When you spend time planning your estate, you hear a lot about wills and living trusts. You might have a vague idea about the importance of these estate planning tools: If you die without a will, you’re setting your family up for a lot of unnecessary drama and infighting.
But, as a Sacramento trust lawyer from a firm like Yee Law Group, P.C. can explain, not many people are familiar with the inner workings of wills and trusts. Planning your estate is an important process with a lot of moving parts, and it’s important to learn all you can about your options before you choose what works best for your situation.
Read on to learn more about wills and trusts, and see how a qualified trust lawyer can help you decide what’s best for you and your loved ones.
The Pros and Cons of Wills
Dying without leaving behind a will sets your family up for a nightmare. Dying and leaving behind a will sets your family up for a slightly better nightmare. If you die without a will of any kind, a court will select a representative to hand out your assets as they see fit. This is fine if the court chooses someone you trust, but as you may know, no family is perfect. Do you really want creepy Uncle Bob or your evil twin brother in charge of distributing your assets after you die?
One of the main pros of a will is the peace of mind you’ll get. When you create a will, you can choose a trusted individual to act as the executor. This is the person who’ll be overseeing the distribution of all your assets and carrying out your last wishes after your death. Leaving behind a will means you’re leaving behind instructions for someone you can count on.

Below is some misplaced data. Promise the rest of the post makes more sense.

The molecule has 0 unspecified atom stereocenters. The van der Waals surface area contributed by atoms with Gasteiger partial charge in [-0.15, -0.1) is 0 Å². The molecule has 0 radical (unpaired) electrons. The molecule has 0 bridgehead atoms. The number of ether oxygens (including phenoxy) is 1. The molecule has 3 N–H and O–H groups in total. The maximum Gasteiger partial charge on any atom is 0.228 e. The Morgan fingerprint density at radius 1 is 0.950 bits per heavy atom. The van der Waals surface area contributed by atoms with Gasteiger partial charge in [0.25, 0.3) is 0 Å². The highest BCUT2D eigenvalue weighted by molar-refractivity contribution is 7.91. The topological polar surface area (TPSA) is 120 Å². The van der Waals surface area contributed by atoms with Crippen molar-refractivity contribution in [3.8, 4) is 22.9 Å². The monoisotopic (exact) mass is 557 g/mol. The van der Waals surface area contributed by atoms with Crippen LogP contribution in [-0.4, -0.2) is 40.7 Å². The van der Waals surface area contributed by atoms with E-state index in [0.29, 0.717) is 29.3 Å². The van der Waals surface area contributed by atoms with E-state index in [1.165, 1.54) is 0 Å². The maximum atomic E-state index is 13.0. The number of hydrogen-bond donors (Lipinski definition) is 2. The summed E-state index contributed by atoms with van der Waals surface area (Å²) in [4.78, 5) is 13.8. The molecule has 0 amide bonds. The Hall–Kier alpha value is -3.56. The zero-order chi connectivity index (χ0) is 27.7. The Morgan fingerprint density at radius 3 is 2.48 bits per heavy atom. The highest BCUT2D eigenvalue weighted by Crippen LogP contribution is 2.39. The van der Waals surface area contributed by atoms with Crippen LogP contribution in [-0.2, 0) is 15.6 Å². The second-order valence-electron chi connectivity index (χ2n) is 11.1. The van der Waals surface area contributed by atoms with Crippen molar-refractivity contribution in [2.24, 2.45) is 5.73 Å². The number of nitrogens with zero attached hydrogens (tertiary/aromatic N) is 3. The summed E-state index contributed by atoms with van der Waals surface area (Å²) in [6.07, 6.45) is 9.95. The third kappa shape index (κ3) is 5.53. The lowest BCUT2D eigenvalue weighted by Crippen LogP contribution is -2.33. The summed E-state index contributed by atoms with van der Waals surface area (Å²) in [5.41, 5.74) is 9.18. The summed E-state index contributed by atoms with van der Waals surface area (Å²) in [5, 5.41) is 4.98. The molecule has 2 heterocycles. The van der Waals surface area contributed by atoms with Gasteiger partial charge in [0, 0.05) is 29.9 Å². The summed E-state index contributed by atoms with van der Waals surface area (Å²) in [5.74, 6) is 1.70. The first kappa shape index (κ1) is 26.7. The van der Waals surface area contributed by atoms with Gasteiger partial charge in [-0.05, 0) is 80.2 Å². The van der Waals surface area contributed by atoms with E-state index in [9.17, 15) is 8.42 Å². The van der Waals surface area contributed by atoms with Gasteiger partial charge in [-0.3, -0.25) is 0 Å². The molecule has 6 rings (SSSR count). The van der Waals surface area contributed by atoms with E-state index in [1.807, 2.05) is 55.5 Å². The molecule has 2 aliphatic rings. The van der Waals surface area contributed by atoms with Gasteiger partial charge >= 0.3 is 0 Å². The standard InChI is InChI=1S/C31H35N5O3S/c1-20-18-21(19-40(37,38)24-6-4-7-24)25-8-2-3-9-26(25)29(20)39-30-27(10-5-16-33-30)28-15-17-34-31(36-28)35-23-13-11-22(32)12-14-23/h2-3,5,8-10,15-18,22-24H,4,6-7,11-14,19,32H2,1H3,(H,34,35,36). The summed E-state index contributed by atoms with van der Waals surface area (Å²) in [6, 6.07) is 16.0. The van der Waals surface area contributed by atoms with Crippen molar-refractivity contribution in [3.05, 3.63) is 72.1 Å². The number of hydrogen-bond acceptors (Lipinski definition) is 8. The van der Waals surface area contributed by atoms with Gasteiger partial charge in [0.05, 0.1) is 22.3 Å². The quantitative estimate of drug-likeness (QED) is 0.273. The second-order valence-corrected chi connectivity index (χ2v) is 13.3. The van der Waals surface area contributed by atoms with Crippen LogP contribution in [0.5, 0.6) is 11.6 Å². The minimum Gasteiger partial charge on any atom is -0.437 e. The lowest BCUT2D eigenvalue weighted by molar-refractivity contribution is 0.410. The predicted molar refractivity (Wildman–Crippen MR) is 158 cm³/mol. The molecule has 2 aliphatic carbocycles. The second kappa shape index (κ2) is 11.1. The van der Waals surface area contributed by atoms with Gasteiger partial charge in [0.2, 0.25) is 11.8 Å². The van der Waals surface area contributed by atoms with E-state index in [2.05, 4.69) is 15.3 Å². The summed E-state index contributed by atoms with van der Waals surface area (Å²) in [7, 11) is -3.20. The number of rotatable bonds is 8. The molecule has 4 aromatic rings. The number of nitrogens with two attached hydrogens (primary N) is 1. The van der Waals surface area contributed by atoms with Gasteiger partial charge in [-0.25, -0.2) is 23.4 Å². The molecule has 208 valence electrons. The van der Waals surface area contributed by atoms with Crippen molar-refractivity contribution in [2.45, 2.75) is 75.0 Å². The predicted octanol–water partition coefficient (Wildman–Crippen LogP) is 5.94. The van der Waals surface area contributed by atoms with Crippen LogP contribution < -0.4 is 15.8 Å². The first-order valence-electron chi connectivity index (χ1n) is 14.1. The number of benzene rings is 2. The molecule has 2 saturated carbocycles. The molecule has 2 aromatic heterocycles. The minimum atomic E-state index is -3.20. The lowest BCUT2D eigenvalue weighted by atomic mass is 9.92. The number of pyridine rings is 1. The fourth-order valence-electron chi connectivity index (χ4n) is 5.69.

Of course, a will isn’t perfect. A will means probate, which is the complicated legal process through which your assets are distributed. Probate takes many steps, and at each step disgruntled family, friends, and acquaintances can challenge the instructions you’ve left behind to delay your last wishes and even take what’s not theirs.
On the plus side, a will is pretty open and shut for you. You work with an attorney to draft up a will, and then you don’t worry about it. It’s easy on you, but not necessarily on your family and friends after your death. On the other hand, you could always create a trust.
The Pros and Cons of Living Trusts
Trusts (commonly called “living trusts”) act similarly to wills, but the execution is a little different. When you create a living trust, you’re trusting a third party to handle your estate after your death. And when you create a living trust, you don’t ignore it. A trust requires active management, and you’ll have to update it when you add or remove assets from the trust.
While a trust means more work for you, it means less work for your family and friends after your death. If you leave behind a trust, it’s very difficult for disgruntled parties to dispute it. Trusts are uncontestable, and they also avoid probate completely. A trust is an appealing option for those who want to make life a little smoother for their family and friends after their death, but it will require management while they’re still alive.
Get in Touch with a Trust Lawyer Today
When you decide to start planning your future, you’ll want solid legal guidance. Fortunately, a trust lawyer can walk you through your estate planning options. When you get in touch with a trust lawyer, you’re reaching out to a qualified legal resource who can answer any questions you might have about wills, trusts, and more. Contact a trust lawyer today.